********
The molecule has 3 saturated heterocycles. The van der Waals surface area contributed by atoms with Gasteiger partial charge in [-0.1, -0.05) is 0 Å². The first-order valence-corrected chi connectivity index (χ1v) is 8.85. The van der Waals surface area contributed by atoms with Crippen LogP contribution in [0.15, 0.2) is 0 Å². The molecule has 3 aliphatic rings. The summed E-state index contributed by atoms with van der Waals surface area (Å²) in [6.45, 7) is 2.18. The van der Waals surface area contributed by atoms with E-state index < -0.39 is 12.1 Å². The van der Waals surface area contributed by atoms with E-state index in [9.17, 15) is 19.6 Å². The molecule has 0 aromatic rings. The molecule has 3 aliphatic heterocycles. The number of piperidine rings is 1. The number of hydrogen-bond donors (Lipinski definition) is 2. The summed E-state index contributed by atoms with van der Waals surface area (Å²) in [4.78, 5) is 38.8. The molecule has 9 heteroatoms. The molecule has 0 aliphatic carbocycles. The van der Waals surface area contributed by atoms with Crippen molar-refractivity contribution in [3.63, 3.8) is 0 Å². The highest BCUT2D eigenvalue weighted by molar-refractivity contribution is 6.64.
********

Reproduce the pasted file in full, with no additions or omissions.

The molecule has 3 saturated heterocycles. The van der Waals surface area contributed by atoms with Gasteiger partial charge in [-0.1, -0.05) is 0 Å². The first-order valence-corrected chi connectivity index (χ1v) is 8.85. The van der Waals surface area contributed by atoms with Crippen LogP contribution in [0.15, 0.2) is 0 Å². The molecule has 3 aliphatic rings. The summed E-state index contributed by atoms with van der Waals surface area (Å²) in [6.45, 7) is 2.18. The van der Waals surface area contributed by atoms with E-state index < -0.39 is 12.1 Å². The van der Waals surface area contributed by atoms with E-state index in [9.17, 15) is 19.6 Å². The molecule has 0 aromatic rings. The molecule has 3 aliphatic heterocycles. The number of piperidine rings is 1. The number of hydrogen-bond donors (Lipinski definition) is 2. The summed E-state index contributed by atoms with van der Waals surface area (Å²) in [4.78, 5) is 38.8. The molecule has 9 heteroatoms. The molecule has 0 aliphatic carbocycles. The van der Waals surface area contributed by atoms with Crippen molar-refractivity contribution in [3.63, 3.8) is 0 Å². The highest BCUT2D eigenvalue weighted by molar-refractivity contribution is 6.64.